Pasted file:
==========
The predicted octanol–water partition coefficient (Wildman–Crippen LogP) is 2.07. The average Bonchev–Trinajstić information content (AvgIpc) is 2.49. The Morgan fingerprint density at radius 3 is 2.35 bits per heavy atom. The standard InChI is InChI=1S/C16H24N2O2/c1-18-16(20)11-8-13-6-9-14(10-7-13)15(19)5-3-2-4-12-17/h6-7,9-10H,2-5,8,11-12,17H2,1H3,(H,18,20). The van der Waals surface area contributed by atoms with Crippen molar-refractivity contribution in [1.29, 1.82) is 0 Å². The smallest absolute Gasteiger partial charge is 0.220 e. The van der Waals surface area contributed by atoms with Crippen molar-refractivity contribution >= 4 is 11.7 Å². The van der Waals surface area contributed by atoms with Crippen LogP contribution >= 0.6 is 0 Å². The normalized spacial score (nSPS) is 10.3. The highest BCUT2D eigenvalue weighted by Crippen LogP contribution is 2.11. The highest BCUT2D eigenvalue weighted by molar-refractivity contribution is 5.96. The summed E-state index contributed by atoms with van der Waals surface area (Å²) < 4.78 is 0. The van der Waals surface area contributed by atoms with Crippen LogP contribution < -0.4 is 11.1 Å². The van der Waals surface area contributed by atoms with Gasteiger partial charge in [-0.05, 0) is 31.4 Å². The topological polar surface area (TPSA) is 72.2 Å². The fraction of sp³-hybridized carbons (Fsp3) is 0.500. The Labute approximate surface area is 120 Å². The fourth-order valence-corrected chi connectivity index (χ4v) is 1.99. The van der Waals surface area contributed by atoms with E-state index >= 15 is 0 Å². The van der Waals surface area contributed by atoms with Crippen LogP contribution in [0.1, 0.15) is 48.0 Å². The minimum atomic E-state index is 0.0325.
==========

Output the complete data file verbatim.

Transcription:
The predicted octanol–water partition coefficient (Wildman–Crippen LogP) is 2.07. The average Bonchev–Trinajstić information content (AvgIpc) is 2.49. The Morgan fingerprint density at radius 3 is 2.35 bits per heavy atom. The standard InChI is InChI=1S/C16H24N2O2/c1-18-16(20)11-8-13-6-9-14(10-7-13)15(19)5-3-2-4-12-17/h6-7,9-10H,2-5,8,11-12,17H2,1H3,(H,18,20). The van der Waals surface area contributed by atoms with Crippen molar-refractivity contribution in [1.29, 1.82) is 0 Å². The smallest absolute Gasteiger partial charge is 0.220 e. The van der Waals surface area contributed by atoms with Crippen molar-refractivity contribution >= 4 is 11.7 Å². The van der Waals surface area contributed by atoms with Crippen LogP contribution >= 0.6 is 0 Å². The normalized spacial score (nSPS) is 10.3. The highest BCUT2D eigenvalue weighted by Crippen LogP contribution is 2.11. The highest BCUT2D eigenvalue weighted by molar-refractivity contribution is 5.96. The summed E-state index contributed by atoms with van der Waals surface area (Å²) < 4.78 is 0. The van der Waals surface area contributed by atoms with Crippen LogP contribution < -0.4 is 11.1 Å². The van der Waals surface area contributed by atoms with Gasteiger partial charge in [-0.05, 0) is 31.4 Å². The topological polar surface area (TPSA) is 72.2 Å². The fraction of sp³-hybridized carbons (Fsp3) is 0.500. The Labute approximate surface area is 120 Å². The fourth-order valence-corrected chi connectivity index (χ4v) is 1.99. The van der Waals surface area contributed by atoms with E-state index >= 15 is 0 Å². The van der Waals surface area contributed by atoms with Crippen LogP contribution in [0.1, 0.15) is 48.0 Å². The minimum atomic E-state index is 0.0325.